DOI: http://dx.doi.org/10.18203/2319-2003.ijbcp20173746

Indigenous methods for assessment of important aspects in undergraduates on pharmacology and therapeutics: a preliminary study

Naresh D. Balani, Namrata U. Mahadkar, Ritesh C. Sonawane

Abstract


Background: In pharmacology and therapeutics tutorial in current times is being disliked by most undergraduates. On the other hand, the important exercises related to analytical skill development, problem based exercise, rational use of medicine and individualized drug therapy need to be emphasize more in UG teaching and learning techniques.

Methods: In the form of active learning we have framed CME pattern of conducting some important exercises including four above mentioned to facilitate the ability to think, feel or do the task which may be acceptable to the students better than or equivalent to tutorials.

Results: We observed that 2 out of 8 willing participants scored higher than others in CME activity as well as terminal exams the other 2 scored borderline higher in CME activity than their score in terminal exams. Another 4 scored better in the terminal examinations as compared to CME activity.4 out of 8 i.e. 50% participants have shown acceptability as well as better performance in these exercises.

Conclusions: All of these exercises are not in the curriculum/syllabus and there is no incentive of internal assessment on these. If these exercises are made mandatory, as it is the need of the hour, these can benefit the learner possibly by the way of change in their cognitive structure, keeping tutorials intact or removing them from syllabus.


Keywords


Individualized therapy, Learning, Methodology, Rational use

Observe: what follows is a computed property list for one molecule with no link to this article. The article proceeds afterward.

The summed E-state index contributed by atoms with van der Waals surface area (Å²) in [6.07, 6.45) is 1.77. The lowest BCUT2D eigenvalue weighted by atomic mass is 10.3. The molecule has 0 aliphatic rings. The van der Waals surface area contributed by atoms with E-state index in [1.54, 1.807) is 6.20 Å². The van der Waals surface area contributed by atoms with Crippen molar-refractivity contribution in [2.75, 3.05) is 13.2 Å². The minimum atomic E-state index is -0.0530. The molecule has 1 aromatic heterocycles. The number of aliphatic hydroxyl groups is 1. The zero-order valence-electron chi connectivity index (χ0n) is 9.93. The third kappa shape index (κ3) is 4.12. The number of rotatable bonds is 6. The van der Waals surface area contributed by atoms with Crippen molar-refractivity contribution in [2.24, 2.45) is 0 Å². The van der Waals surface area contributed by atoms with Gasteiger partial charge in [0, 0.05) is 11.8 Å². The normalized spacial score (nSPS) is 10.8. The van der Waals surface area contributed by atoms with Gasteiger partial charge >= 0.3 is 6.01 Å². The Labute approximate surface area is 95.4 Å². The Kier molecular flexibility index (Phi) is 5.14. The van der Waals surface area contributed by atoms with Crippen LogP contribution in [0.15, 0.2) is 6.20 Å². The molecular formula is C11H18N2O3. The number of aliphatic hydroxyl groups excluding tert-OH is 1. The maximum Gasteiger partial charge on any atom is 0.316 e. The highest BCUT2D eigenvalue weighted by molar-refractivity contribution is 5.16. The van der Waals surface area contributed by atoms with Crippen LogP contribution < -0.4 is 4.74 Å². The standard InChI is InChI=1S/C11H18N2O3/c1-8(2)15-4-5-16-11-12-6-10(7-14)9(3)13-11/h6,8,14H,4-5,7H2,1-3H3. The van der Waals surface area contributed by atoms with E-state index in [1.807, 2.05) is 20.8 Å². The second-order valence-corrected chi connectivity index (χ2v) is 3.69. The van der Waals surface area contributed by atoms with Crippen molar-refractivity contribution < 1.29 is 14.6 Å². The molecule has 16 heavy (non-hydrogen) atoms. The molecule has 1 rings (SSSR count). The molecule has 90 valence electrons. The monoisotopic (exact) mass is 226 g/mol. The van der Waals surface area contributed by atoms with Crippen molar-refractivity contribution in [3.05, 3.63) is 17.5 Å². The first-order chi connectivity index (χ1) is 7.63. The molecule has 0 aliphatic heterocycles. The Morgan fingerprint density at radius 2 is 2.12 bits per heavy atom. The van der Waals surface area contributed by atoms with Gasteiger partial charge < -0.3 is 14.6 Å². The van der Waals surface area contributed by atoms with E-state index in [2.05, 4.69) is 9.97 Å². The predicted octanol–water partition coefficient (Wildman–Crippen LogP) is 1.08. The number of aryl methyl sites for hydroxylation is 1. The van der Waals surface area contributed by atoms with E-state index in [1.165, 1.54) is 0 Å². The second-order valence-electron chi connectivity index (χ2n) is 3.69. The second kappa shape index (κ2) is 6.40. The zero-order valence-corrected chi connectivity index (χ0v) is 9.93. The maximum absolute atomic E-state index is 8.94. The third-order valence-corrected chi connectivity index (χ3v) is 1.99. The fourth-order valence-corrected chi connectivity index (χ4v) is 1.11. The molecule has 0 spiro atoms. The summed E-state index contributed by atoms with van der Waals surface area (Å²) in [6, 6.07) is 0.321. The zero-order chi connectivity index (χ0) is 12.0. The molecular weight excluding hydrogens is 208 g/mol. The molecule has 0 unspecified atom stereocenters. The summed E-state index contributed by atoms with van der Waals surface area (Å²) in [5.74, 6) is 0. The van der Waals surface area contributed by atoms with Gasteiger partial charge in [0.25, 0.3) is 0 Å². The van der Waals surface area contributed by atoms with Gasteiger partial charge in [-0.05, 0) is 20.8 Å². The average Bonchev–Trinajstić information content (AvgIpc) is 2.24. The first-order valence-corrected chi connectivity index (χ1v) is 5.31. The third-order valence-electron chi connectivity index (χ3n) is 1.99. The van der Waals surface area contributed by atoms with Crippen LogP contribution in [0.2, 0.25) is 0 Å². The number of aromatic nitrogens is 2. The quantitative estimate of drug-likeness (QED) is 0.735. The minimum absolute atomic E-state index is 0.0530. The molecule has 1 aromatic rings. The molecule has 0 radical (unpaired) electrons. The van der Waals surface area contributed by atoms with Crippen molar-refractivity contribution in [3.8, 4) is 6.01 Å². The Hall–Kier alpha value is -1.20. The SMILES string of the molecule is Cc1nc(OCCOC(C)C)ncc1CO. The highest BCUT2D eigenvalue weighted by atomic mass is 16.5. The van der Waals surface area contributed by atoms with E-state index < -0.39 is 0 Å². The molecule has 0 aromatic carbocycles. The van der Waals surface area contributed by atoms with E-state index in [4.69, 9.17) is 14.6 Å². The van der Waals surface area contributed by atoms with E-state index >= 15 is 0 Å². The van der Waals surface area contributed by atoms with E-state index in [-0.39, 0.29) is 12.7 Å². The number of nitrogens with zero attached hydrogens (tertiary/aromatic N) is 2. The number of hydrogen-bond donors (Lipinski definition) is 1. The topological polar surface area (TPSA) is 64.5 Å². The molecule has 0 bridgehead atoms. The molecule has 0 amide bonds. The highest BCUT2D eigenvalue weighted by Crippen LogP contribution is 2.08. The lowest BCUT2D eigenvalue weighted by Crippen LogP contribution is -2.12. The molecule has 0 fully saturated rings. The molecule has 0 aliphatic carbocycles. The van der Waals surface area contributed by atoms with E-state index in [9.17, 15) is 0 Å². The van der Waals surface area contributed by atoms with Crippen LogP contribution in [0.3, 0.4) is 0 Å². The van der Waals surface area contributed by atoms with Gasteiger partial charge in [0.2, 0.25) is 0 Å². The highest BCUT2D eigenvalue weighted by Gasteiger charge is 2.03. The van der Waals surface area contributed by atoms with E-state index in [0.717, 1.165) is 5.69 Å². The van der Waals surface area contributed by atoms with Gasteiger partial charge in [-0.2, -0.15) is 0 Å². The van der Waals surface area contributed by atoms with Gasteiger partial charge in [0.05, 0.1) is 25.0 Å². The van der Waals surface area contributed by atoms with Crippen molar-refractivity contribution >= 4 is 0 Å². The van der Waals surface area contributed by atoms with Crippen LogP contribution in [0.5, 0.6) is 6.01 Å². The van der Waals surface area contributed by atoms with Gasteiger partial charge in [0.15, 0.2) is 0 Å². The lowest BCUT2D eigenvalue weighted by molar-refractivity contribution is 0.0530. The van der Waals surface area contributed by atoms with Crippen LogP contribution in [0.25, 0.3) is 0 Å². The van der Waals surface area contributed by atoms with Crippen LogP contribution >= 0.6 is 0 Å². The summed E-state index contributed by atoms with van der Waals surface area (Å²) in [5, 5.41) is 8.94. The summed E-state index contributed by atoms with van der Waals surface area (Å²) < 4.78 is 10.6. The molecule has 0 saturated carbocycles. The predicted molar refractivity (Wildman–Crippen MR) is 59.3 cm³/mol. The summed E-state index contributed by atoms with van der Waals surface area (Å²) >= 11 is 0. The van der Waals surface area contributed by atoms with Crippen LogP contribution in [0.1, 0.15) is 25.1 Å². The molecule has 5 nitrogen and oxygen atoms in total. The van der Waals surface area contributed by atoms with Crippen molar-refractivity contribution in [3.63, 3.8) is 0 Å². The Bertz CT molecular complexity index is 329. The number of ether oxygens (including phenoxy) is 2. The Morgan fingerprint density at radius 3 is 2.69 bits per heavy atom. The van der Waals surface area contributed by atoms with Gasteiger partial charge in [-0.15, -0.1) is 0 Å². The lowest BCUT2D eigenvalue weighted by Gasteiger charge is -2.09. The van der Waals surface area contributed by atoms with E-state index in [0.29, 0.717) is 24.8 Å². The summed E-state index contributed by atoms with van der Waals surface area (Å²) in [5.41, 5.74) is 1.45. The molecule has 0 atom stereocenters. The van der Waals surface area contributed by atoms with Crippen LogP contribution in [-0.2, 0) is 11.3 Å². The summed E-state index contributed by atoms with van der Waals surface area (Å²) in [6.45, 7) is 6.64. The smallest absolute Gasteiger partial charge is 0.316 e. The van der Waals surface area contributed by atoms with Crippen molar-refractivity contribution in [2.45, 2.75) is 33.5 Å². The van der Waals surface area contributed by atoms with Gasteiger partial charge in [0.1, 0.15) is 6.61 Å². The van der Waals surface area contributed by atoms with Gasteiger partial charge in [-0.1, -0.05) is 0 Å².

Full Text:

PDF

References


Dave PM. Hierarchy in cognitive learning- an experiential project for advance curriculum Model. Regional workshop of medical Education. Mysore, India - 1st Ed: 1976. Trends Med Edu. BORICP05.doc - 1 chapter 5.

Such MV, Thomas AG, Singh T. What is learning: Active learning in traditional medical schedule-lessons from theories of learning. Trends Med Edu. 1997;34:1015-19.

Ausubel DP, Nevack JD. Education psychology-a cognitive view. Trends Med Edu. Holt, Rinehart and Winston, 1968 section 3 cognitive factors in learning. Available at: http://www.thenhier.ca/en/node/464.

Natu MV, Thomas AG, Singh T. Cognitive theories of learning: Active learning in traditional medical schools- lessons from theories of learning. Trends Med Edu. 1995;2:16-17.

Medico friend cricle. Medical education re-examined. Pune 1st Ed. 1991. Trends Med Edu. 1997;2:3-6.

Narayan R. Medical education re-examined. 1 ed. Pune: Medico friend circle, 1992. JIMA. 1997;95(8):454-55.

Singh T, Natu MV, Thomas AG. What do medical teachers feel regarding teaching - An attitudinal study. JIMA. 1997;95(8):54-55.

Brings LJ. An overview of international system design. Tallahassee, Florida state university- 1st Ed:1975. Trends Med Edu. 1995;2:3-6.

Natu MV, Thomas AG, Singh T. Continuous Internal Assessment- Concept and application in medical education. Trends Med Edu. 1995;2:16-7.

Jayawickramarajah PT. Curricular reforms in medical schools. Bahrain Med Bull. 1986;8:47-53.

Vernon TA, Blake RL. Does problem-based learning work? A meta-analysis of evaluative research. Acad Med. 1993;68:550-63.

Des Marchais JE. A student-centred, problem-based curriculum: 5 years’ experience Can Med Assoc J. 1993;148:1567-72.

Colliver JA. Effectiveness of problem-based learning curricula: Research and theory Acad Med. 2000;75:259-66.